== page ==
In a report filed Tuesday with the SEC, HP disclosed details about the compensation received by its former, current and interim CEOs during its 2010 fiscal year, which ended Oct. 31. Hurd's tally of $23.9 million represents a decline of 19% compared to the $29.5 million Hurd netted in 2009.
Hurd resigned on Aug. 6 following a sexual harassment allegation and an internal investigation that determined he had violated HP's standards of business conduct.
Roughly half of Hurd's total compensation in 2010 is attributed to the $12.2 million severance payment he received following his resignation. The remainder consists of his $1.1 million salary, stock awards valued at $9.9 million, and $632,683 in perks and other compensation. (Hurd's perks include $362,899 for home security services and $158,816 for personal aircraft usage.)
Hurd, who is now a co-president at Oracle might have left with a lot more had his original severance package remained in place.
At the time of his resignation, Hurd and HP signed a "separation agreement and release" that called for a $12.2 million severance payment in cash, plus the option to exercise outstanding equity awards. Some estimates put the value of the severance package as high as $53 million, leading outraged shareholders to sue. A subsequent legal settlement resulting from a lawsuit HP filed against Hurd after he joined Oracle led to the cancellation of Hurd's outstanding equity awards.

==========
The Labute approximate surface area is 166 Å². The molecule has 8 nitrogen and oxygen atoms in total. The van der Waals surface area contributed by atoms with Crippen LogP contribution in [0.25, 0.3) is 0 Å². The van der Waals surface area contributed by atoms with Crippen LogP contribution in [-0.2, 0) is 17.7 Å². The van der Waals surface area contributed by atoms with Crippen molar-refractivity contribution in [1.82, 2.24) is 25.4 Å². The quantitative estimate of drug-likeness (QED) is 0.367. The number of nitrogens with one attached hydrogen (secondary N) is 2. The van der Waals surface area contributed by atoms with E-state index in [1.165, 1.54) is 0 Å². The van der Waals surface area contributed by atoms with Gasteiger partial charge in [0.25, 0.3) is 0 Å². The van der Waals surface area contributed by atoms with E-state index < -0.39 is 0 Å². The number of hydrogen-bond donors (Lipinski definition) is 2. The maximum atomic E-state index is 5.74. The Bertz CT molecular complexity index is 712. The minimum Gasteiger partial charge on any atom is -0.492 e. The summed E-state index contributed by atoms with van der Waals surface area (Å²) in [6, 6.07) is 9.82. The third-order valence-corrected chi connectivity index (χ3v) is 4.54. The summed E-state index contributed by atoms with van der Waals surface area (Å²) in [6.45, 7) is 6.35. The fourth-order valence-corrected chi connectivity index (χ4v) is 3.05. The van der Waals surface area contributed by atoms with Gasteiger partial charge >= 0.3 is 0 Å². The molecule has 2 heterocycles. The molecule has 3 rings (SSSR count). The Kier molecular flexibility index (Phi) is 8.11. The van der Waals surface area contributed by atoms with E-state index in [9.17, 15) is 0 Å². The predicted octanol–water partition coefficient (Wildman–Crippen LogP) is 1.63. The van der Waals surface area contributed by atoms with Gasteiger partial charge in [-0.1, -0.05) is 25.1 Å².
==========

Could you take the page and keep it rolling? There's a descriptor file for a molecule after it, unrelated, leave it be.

"In connection with the settlement of litigation subsequently commenced by HP against Mr. Hurd, all of his outstanding equity awards were canceled," HP says in its proxy statement.
The proxy statement also reiterates details of current HP President and CEO Leo Apotheker's four-year employment agreement. Apotheker took the reins from interim CEO Cathie Lesjak on Nov. 1, the first day of HP's 2011 fiscal year.
According to the agreement, Apotheker will receive base pay of $1.2 million and a target annual bonus equal to at least $2.4 million and up to as much as $6 million. Apotheker also received a $4 million cash signing bonus plus an additional $4.6 million reimbursement for payments he won't be getting from his former employer (SAP) and to cover his relocation expenses, HP says.
The bulk of Apotheker's compensation, however, will come in the form of performance-based bonuses, restricted shares and stock awards that could be worth tens of millions of dollars as they vest over the next three years.
As for Lesjak, now HP's CFO, her total 2010 compensation amounted to $8.1 million. She received a $610,000 salary, $2.6 million bonus, stock awards valued at $3.5 million, a performance-based cash bonus of $940,925, pension benefit changes amounting to $366,363, and perks and other compensation totaling $84,034.
Her $8.1 million package represents a decrease of 1% compared to her total pay in 2009, despite the fact that she received some bonuses ($1 million cash and $2.6 million worth of equity awards) in recognition of her service as interim CEO. The extras weren't enough to top the $8.2 million pay package Lesjak netted in 2009, however.
HP reported revenue and profit gains of 10% and 14%, respectively, for its 2010 fiscal year. Revenue hit $126 billion, up from $114.6 billion in 2009. Profit grew to $8.8 billion from $7.7 billion a year earlier.